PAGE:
Often it is convenient to defer specifying some or all of the link attributes. For example, one case is when defining a general purpose module that may be instantiated in various systems with differing parameters. A second case is when the default link-delay mechanism is not wanted because the model will account for transfer delay in another way. For either case, use the "*" (asterisk) symbol instead of a literal value.

The "*" serves as a wild-card or infinite speed attribute. In the first case above, consider a module with a link having a "*" attribute that connects to a link on another hierarchical module which has a finite literal value. The link attribute will then resolve to the finite value. It will not be considered a mismatch. In the second case above, any link attribute that does not resolve to a non-"*" value, will take on:

  • an infinite value, if the attribute is transfer-rate or queue-size,
  • 0.0, if the attribute is latency, and,
  • fdplx, if the attribute is direction.
Each attribute is resolved independently.

(Table of Contents.)

3.0 Device Behavior Descriptions:

The device behavior describes the actions of each kind of device in a modeled system. A system usually contains several types of devices. There can be multiple instances of each type. CSIM provides means for describing a behavioral model for each type by providing mechanisms to:
  • Encapsulate C-language descriptions specific to each model type,
  • Control variable scoping relative to each model instance,
  • Manage the passage of simulated-time, and communicate between entities,
by providing a small set of extensions to standard C.

Figure 3.1 shows the basic structure of a behavioral model. Keywords are in all-caps, as they must be. The model begins with the DEFINE_DEVICE_TYPE: keyword, followed by the name of the type being defined. The names of the device's ports are then listed in the PORT_LIST. Next, the variables that are local to each instance of the model are declared using standard C variable declaration syntax. These are also called state- variables or shared-variables because they can be accessed or shared by all the threads within a given instance of the this model type. However, they are truly local to an entity instance because CSIM ensures that each instance will get a unique set of the variables. (See scoping level-2.)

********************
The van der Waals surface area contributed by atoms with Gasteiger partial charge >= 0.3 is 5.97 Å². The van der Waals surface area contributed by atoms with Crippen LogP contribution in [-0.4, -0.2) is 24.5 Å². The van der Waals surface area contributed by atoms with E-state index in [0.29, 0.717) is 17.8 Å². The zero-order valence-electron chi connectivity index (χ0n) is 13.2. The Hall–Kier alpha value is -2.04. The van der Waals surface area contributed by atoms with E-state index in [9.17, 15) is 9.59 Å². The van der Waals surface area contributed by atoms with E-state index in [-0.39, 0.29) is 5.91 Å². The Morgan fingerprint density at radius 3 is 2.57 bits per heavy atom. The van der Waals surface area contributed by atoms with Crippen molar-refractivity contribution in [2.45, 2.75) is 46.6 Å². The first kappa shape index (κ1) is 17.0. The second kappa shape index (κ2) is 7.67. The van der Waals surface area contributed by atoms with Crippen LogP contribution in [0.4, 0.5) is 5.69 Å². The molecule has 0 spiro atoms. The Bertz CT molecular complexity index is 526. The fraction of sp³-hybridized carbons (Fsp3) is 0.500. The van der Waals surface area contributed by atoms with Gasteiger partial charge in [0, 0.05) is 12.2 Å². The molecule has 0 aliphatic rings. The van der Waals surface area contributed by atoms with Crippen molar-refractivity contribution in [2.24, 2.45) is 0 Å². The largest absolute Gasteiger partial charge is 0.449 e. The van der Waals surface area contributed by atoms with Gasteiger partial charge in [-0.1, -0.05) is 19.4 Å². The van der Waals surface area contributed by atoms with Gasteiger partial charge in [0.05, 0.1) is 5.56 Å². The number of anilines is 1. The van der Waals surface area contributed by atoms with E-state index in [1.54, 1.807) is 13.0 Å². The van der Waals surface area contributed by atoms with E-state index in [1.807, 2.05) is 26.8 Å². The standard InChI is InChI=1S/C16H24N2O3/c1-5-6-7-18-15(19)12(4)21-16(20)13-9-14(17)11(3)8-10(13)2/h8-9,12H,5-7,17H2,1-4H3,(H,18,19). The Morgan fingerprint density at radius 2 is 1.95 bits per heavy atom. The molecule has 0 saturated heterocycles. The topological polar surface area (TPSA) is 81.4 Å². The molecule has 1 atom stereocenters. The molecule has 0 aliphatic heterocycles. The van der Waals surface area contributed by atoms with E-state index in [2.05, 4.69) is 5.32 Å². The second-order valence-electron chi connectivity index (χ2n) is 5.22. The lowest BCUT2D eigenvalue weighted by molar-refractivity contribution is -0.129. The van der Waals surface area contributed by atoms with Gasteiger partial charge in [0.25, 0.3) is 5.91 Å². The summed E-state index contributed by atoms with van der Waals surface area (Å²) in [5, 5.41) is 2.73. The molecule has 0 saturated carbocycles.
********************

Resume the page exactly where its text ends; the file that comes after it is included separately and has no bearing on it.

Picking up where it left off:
Figure 3.1 - Structure of behavioral model.

The shared-variable declarations are followed by the thread definitions. A thread is like a software-process except that can share variables with the other threads within an entity. A given model can have one or many threads. All models must have one thread called start_up. The start_up thread is the default thread that is started in each entity at the beginning of all simulations. Thread can trigger the activation of other threads. Multiple threads can be active concurrently within each entity. This ability is particularly important for many kinds of modeling.

A thread definition begins with the keyword, DEFINE_THREAD: followed by an arbitrary thread name. The thread body is a standard C code block enclosed in brackets {}. As in any C code block, local variables can be defined at the beginning of the block. These variables will be local to each instance of the thread. Multiple instances of a given thread can be active within a given entity. Each will have a unique set of the local thread variables that are not accessible by other thread instances. (See scoping level-3.)